Monday, November 30, 2009

Northanger Abbey by Jane Austen

In a comparison of Jane Austen and Georgette Heyer, Jane Austen wins hands down. Austen may create characters who are just as petty as Heyer's Elinor, but they are secondary characters - so even if they are shallow and selfish, they at least contribute to the development of the protagonist's maturity.

Northanger Abbey is the first I've read of Jane Austen in many years, and I enjoyed her tongue-in-cheek humor as she parodies the gothic romances of her time. Though I must admit, I enjoy the suspense and drama of gothic fiction, I don't mind poking fun at a generally unrealistic genre. Austen's characters seem very realistic, though they might be somewhat stereotypical, and she paints a very plausible "slice of life" from the early 19th century middle and upper classes of England.

The protagonist, or unlikely heroine, as Austen calls her, Catherine Moreland is an ordinary girl in all ways: pretty, but not strikingly beautiful; a good girl, but not accomplished in much of anything and educated only so far as she was compelled to study. She comes from a large family, so can expect but a small dowry or inheritance. At seventeen, she really had no aims or ambitions nor the ability to pursue any if she had, so the opportunity to visit Bath with wealthy and childless neighbors offers an exciting diversion at the end of a long winter. In Bath she makes several friends near her own age, one brother and sister who only flatter her to advance their own interests and another brother and sister who prove to be genuine friends, even though their station in life is much higher than Catherine's.

I suppose this could be called a coming of age story, for through a series of events Catherine learns the value of true friendship and how to be more discerning of others' flattery and motives. She also realizes that life seldom mirrors the melodrama of novels, especially "in the midland counties of England" (188), and embarassingly finds her fears and suspicions to be completely groundless. Austen is not incapable of building drama and suspense, but the denouements of these potential threats are so commonplace as to be laughable. For instance, on her first night at Northanger Abbey, where she was invited to stay with her friends Eleanor and Henry Tilney, she is captivated with an old chest in her room because such chests often held dark secrets in the novels she read. She finds the chest hard to open, and her investigation is interrupted by the maid. Finally, "[h]er resolute effort threw back the lid, and gave to her astonished eyes the view of a white cotton counterpane, properly folded, reposing at one end of the chest in undisputed possession!" (154-155). After such a build-up, all she finds is a bedspread! One can just imagine the twinkle in Austen's eye as she wrote that!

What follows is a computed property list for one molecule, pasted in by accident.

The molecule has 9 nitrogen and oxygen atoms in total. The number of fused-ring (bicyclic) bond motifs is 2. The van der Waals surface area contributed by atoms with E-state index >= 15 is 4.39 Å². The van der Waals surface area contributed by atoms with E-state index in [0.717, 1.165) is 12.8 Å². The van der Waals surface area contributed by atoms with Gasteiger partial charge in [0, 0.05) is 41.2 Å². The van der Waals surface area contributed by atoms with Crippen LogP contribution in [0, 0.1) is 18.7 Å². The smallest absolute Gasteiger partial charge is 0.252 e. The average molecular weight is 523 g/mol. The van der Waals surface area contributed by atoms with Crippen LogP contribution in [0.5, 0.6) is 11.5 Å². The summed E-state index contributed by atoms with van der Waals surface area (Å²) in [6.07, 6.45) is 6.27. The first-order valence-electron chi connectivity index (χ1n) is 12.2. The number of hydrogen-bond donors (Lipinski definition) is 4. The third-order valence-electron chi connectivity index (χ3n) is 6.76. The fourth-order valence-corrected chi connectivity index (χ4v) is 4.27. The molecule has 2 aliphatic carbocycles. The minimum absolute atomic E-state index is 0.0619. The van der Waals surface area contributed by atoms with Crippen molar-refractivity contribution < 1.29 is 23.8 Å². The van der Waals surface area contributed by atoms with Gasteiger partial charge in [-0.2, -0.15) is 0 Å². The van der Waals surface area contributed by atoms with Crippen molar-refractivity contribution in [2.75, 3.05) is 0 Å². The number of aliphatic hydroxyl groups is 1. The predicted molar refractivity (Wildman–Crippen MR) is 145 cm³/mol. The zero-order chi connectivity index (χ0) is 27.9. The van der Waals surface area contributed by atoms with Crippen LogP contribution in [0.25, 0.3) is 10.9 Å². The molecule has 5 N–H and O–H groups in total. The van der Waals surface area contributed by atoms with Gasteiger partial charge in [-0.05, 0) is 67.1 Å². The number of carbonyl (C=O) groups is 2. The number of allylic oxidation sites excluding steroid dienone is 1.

In sum, this is a well-paced novel that gives a historical perspective on ordinary life in the 19th century, uses irony to show the foolishness of the gothic genre, and most importantly shows development of character in Catherine becoming a less naive and more well-grounded young woman through her experiences. Of course, there is a little romance, one unfortunate and one pleasantly resolved, but Austen's version of romance is platonic instead of erotic - a fact which I appreciate as I think it is often more appropriate to leave the intricacies of love mysterious. There is no gratuitous falling into the arms of the hero, and the term "odious" only appears two or three times! As I concluded previously, I think I will stick with the classics!

Sunday, November 29, 2009

Spotlight on Church History: Origen

In the coming months, I intend to read more non-fiction, especially Church History and Historical Theology. As a first step towards those ends, I will periodically be posting summaries of biographies and other historical or theological texts that I read several years ago. These were originally written as an annotated bibliography. By posting them in this public forum, I hope to encourage others to delve into these important subjects for our faith in these days. These are not intended as "cliff notes" on academic texts, and I do not wish to encourage plagiarism or shoddy scholarship if other students happen upon them in the course of their research. Many of these books may be out of print but are likely available through university libraries or inter-library loan. I will provide a link to Amazon whenever possible, which will generate a small percentage to support my book fund if you make a purchase after following that link.

Origen (c. 185-254)
Crouzel, Henri. Origen - The Life and Thought of the First Great Theologian. Translated by A. S. Worrall. San Francisco: Harper and Row Publishers, 1989. (269 pages)